The Constitution also prescribes periodic elections for the two houses of Congress. A written constitution, like the American Constitution, that has a greater authority than the government it establishes, can limit the representatives with rigid terms of office, after which new representatives chosen by the people may take office ("The Federalist No. 53" 271). Madison claims that they will be unlikely to betray the people's trust when limited to relatively short terms ("The Federalist No. 55" 283). In addition, since election of representatives depends directly or indirectly on the people, the people have ultimate control of the government ("The Federalist No. 51" 262). Still, as Madison states, "experience has taught mankind the necessity of auxiliary precautions" (262). The two houses of Congress, Madison says, must have as little in common as possible in order to provide a check on each other.

Bicameralism, claims Madison, is the Constitution's ultimate check on the power of the legislature. The people are safe from the evils of faction with a two-house legislature because for any unjust scheme to be successful, it must have the support of a majority in two very different houses, the more changeable, population-based House and the more stable, equally distributed Senate. By ensuring that the two houses have very different characteristics, Madison contends that their interests will rival each other (263). Madison also argues that the Senate, because of its smaller numbers and its members' longer tenure, will likely be less susceptible to factionalism, unlike most large assemblies, and so will check any House faction's attempt to take control of the government ("The Federalist No. 62" 315).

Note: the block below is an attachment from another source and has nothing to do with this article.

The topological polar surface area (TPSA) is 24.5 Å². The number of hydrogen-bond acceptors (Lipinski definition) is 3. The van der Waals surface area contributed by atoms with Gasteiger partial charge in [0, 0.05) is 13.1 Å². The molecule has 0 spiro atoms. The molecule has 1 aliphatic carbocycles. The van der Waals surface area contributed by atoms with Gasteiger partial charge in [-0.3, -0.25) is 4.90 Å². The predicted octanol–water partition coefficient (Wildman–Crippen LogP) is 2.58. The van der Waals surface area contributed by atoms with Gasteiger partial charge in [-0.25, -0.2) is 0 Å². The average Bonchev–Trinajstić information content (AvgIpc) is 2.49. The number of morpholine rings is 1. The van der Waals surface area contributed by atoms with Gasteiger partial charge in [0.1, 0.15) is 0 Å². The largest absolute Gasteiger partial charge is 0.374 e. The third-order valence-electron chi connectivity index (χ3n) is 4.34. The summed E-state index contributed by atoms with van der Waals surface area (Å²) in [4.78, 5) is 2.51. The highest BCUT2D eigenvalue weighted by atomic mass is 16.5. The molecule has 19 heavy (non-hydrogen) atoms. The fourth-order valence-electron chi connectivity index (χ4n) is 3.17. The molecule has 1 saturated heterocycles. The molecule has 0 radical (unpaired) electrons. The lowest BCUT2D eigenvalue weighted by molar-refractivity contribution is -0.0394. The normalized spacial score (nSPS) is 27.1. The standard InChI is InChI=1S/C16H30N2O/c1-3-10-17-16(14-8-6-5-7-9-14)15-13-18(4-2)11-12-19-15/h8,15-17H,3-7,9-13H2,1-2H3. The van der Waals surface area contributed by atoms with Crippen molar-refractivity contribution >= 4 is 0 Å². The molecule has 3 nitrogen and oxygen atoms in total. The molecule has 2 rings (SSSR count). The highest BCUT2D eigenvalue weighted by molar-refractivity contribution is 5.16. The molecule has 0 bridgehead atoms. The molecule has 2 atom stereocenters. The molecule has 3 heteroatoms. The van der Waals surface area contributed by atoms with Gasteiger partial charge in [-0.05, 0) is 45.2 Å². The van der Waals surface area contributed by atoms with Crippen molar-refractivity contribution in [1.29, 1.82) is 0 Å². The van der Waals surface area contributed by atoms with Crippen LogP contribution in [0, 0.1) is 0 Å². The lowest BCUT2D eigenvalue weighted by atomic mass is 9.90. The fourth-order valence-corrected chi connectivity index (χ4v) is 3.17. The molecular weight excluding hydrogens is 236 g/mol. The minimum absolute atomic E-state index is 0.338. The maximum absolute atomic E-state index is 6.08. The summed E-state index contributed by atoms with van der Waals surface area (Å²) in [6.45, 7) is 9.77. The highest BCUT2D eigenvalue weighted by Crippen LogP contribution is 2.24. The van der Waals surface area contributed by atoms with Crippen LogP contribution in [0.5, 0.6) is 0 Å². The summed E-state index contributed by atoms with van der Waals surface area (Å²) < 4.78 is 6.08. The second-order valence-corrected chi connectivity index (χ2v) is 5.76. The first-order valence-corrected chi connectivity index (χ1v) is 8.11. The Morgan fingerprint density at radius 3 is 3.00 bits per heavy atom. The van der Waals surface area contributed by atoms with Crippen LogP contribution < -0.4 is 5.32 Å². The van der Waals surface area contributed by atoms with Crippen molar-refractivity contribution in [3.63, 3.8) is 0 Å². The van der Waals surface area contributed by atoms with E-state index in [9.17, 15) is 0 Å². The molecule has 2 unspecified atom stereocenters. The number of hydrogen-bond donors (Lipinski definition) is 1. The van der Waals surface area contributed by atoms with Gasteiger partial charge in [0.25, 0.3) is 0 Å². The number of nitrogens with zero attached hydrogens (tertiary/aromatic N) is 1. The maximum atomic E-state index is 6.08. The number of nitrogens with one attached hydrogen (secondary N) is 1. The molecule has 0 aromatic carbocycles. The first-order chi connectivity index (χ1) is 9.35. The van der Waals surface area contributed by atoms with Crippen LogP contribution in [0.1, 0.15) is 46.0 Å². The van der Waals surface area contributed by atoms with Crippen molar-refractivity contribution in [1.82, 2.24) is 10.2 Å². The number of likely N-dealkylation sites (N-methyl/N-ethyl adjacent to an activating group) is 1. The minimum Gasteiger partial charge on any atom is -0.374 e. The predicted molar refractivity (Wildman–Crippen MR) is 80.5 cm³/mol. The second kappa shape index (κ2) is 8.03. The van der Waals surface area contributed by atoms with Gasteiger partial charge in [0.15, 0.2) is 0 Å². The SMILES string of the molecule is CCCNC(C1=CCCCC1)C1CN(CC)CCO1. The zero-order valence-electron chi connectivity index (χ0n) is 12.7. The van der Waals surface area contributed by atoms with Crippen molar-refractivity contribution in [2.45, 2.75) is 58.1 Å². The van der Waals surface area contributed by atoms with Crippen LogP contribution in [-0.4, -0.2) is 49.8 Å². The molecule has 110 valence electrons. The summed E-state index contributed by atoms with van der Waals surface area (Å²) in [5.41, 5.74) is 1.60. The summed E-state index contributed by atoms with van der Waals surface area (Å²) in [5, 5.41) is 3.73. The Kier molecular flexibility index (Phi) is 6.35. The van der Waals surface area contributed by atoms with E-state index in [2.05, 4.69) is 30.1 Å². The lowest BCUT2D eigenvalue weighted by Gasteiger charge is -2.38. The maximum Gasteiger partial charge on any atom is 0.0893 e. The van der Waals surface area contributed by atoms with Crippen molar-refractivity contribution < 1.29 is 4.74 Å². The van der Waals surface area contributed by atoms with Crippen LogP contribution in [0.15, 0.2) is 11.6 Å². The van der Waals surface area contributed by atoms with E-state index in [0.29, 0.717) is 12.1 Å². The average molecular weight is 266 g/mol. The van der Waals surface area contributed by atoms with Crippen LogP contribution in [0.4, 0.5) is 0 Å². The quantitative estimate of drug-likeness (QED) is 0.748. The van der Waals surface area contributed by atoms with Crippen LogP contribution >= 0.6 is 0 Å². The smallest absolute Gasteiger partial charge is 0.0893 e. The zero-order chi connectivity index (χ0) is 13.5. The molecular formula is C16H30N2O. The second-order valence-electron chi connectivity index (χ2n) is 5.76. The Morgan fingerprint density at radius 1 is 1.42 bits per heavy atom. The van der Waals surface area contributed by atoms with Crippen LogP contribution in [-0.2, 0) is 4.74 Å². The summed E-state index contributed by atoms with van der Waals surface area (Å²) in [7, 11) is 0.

Madison strongly advocates republican government in The Federalist Papers, and the fact that the same basic government that he helped create and define continues to function over two hundred years later adds newfound weight to his arguments. Although the party system dominates contemporary politics, the parties focus on winning elections and making compromises instead of causing dissention and usurping power. The basic republican principles of Madison's proposal for government remain intact. Madison may overlook one point, however. He derides factions as the great evil threatening all government, yet at the same time, he speaks on behalf a faction in the country seeking the establishment of a strong federal government. Still, perhaps Madison draws a portion of his particular dislike of factions from this very experience and uses his feelings to fuel his argument for a republican government that will check the power of factions.




Copyright © 2002 Colleen Fischer | Last updated October 7, 2002